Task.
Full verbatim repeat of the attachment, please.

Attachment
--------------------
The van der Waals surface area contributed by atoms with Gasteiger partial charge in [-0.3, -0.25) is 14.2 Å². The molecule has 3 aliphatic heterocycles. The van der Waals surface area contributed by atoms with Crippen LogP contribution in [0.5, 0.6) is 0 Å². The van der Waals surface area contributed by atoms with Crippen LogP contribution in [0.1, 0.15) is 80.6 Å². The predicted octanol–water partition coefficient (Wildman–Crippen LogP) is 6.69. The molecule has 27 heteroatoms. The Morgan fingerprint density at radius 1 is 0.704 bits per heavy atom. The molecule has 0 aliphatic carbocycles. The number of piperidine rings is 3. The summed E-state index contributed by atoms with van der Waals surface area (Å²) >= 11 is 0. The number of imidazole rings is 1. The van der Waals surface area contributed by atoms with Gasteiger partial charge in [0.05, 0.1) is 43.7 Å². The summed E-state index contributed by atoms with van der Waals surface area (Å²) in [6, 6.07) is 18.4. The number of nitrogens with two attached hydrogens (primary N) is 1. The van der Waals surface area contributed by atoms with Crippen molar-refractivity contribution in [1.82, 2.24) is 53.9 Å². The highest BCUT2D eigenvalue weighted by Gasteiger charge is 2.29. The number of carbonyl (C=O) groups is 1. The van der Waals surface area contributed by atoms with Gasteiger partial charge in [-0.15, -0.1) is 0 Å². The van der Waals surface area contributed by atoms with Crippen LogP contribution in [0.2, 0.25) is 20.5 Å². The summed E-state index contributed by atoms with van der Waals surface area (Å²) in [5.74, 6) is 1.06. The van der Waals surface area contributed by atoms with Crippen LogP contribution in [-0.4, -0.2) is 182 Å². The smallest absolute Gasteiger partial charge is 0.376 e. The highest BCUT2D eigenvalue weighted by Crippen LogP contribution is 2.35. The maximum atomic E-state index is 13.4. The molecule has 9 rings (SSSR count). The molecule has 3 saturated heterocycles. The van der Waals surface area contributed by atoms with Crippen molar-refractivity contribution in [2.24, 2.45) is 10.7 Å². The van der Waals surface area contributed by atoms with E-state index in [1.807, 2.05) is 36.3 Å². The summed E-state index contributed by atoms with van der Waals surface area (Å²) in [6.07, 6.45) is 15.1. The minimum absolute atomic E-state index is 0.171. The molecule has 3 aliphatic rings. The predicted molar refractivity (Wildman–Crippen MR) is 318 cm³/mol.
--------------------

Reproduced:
The van der Waals surface area contributed by atoms with Gasteiger partial charge in [-0.3, -0.25) is 14.2 Å². The molecule has 3 aliphatic heterocycles. The van der Waals surface area contributed by atoms with Crippen LogP contribution in [0.5, 0.6) is 0 Å². The van der Waals surface area contributed by atoms with Crippen LogP contribution in [0.1, 0.15) is 80.6 Å². The predicted octanol–water partition coefficient (Wildman–Crippen LogP) is 6.69. The molecule has 27 heteroatoms. The Morgan fingerprint density at radius 1 is 0.704 bits per heavy atom. The molecule has 0 aliphatic carbocycles. The number of piperidine rings is 3. The summed E-state index contributed by atoms with van der Waals surface area (Å²) >= 11 is 0. The number of imidazole rings is 1. The van der Waals surface area contributed by atoms with Gasteiger partial charge in [0.05, 0.1) is 43.7 Å². The summed E-state index contributed by atoms with van der Waals surface area (Å²) in [6, 6.07) is 18.4. The number of nitrogens with two attached hydrogens (primary N) is 1. The van der Waals surface area contributed by atoms with Crippen molar-refractivity contribution in [1.82, 2.24) is 53.9 Å². The highest BCUT2D eigenvalue weighted by Gasteiger charge is 2.29. The number of carbonyl (C=O) groups is 1. The van der Waals surface area contributed by atoms with Gasteiger partial charge in [-0.15, -0.1) is 0 Å². The van der Waals surface area contributed by atoms with Crippen LogP contribution in [0.2, 0.25) is 20.5 Å². The summed E-state index contributed by atoms with van der Waals surface area (Å²) in [5.74, 6) is 1.06. The van der Waals surface area contributed by atoms with Crippen LogP contribution in [-0.4, -0.2) is 182 Å². The smallest absolute Gasteiger partial charge is 0.376 e. The highest BCUT2D eigenvalue weighted by Crippen LogP contribution is 2.35. The maximum atomic E-state index is 13.4. The molecule has 9 rings (SSSR count). The molecule has 3 saturated heterocycles. The van der Waals surface area contributed by atoms with Crippen molar-refractivity contribution in [2.24, 2.45) is 10.7 Å². The van der Waals surface area contributed by atoms with E-state index in [1.807, 2.05) is 36.3 Å². The summed E-state index contributed by atoms with van der Waals surface area (Å²) in [6.07, 6.45) is 15.1. The minimum absolute atomic E-state index is 0.171. The molecule has 3 aliphatic rings. The predicted molar refractivity (Wildman–Crippen MR) is 318 cm³/mol.